There’s a breaking story out of Asia early Wednesday that could blow up into something major later in the day if U.S. President Trump decides to exacerbate the issue. The current price action in the financial markets indicates a sense of caution may be developing in the financial markets with safe-haven assets – Treasury bonds, Japanese Yen and gold turning higher, while demand for risky assets is edging lower.
According to reports, China is threatening to take countermeasures against the U.S. in response to a bill that favors the Hong Kong protesters, the Chinese Foreign Ministry said Wednesday.
That is a pretty bold threat to make while the United States and China are trying to finalize the first phase of a partial trade deal agreed upon on Friday. It’s also closely similar to the threat China made against the National Basketball Association (NBA) before it caved to pressure from the Chinese government last week after an NBA team official made comments supporting the Hong Kong protesters.
Three bills were approved in the House of Representatives Wednesday evening, one supporting the right of individuals to protest, another allowing for the U.S. to check on Beijing’s influence over the territory and a third aimed at preventing U.S. weapons from being used by police against protesters.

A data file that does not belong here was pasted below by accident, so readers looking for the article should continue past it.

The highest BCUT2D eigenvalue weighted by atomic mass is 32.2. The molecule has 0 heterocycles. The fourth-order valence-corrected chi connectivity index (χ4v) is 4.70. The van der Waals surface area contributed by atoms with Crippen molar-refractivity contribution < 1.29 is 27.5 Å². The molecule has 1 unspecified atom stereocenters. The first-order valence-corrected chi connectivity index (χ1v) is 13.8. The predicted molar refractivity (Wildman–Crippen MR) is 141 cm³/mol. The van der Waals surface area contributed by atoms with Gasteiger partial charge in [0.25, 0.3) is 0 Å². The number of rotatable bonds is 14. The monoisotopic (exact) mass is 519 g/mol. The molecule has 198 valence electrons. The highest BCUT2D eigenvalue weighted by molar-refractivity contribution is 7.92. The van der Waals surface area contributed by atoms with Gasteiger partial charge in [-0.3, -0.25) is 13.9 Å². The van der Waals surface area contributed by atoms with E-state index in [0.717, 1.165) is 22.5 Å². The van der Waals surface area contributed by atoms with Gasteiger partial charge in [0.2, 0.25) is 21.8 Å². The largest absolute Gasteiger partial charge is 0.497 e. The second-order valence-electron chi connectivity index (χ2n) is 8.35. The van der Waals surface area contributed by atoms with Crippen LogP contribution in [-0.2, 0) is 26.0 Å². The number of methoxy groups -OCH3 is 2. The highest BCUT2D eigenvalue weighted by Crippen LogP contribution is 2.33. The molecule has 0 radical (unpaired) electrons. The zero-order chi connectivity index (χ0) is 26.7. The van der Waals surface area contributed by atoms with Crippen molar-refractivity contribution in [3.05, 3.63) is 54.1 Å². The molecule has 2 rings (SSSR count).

“If the relevant act were to become law, it wouldn’t only harm China’s interests and China-U.S. relations, but would also seriously damage U.S. interests,” said Geng Shuang, China’s Foreign Ministry spokesperson, in a statement on the body’s website. “China will definitely take strong countermeasures in response to the wrong decisions by the U.S. side to defend its sovereignty, security and development interests.”
Geng said while China was working to restore law and order in Hong Kong, U.S. lawmakers were “disregarding and distorting facts,” by turning criminal acts and violence against police into issues of “human rights or democracy.”
“That is a stark double standard. It fully exposes the shocking hypocrisy of some in the U.S. on human rights and democracy and their malicious intention to undermine Hong Kong’s prosperity and stability to contain China’s development,” said Geng, who urged the U.S. to “stop meddling.”
Last week, CNN reported, Trump, in a call with Chinese President Xi Jinping, promised that the U.S. would stay quiet on the Hong Kong protests while the two countries continued to negotiate a possible end to the ongoing trade war.
Early Wednesday, traders are taking precautionary positions in response to the comments from China’s Foreign Ministry Spokesperson. Bonds, gold and Japanese Yen are being bought and stocks in the U.S. and Europe are being sold.
What traders could be waiting for is Trump’s response. Will he defy his promise to Chinese President Xi Jinping, or will he remain silent? It’s highly unusual for Trump to remain silent for too long especially when a foreign country threatens the U.S. with “strong countermeasures.”
Traders should keep an eye on this story because it could develop into something major during the trading session. Somewhere, somehow, somebody in the press may try to push Trump’s button’s to get a response, and if they push the wrong one, Trump could say something to shake up the financial markets.
Trump certainly knows how to pick his battles. He’s usually quick to respond to comments from CEO’s, coaches, athletes, politicians and celebrities. However, if he doesn’t speak up, he’ll show the world that he just gave in to pressure from China, the country he keeps saying is weaker than the United States.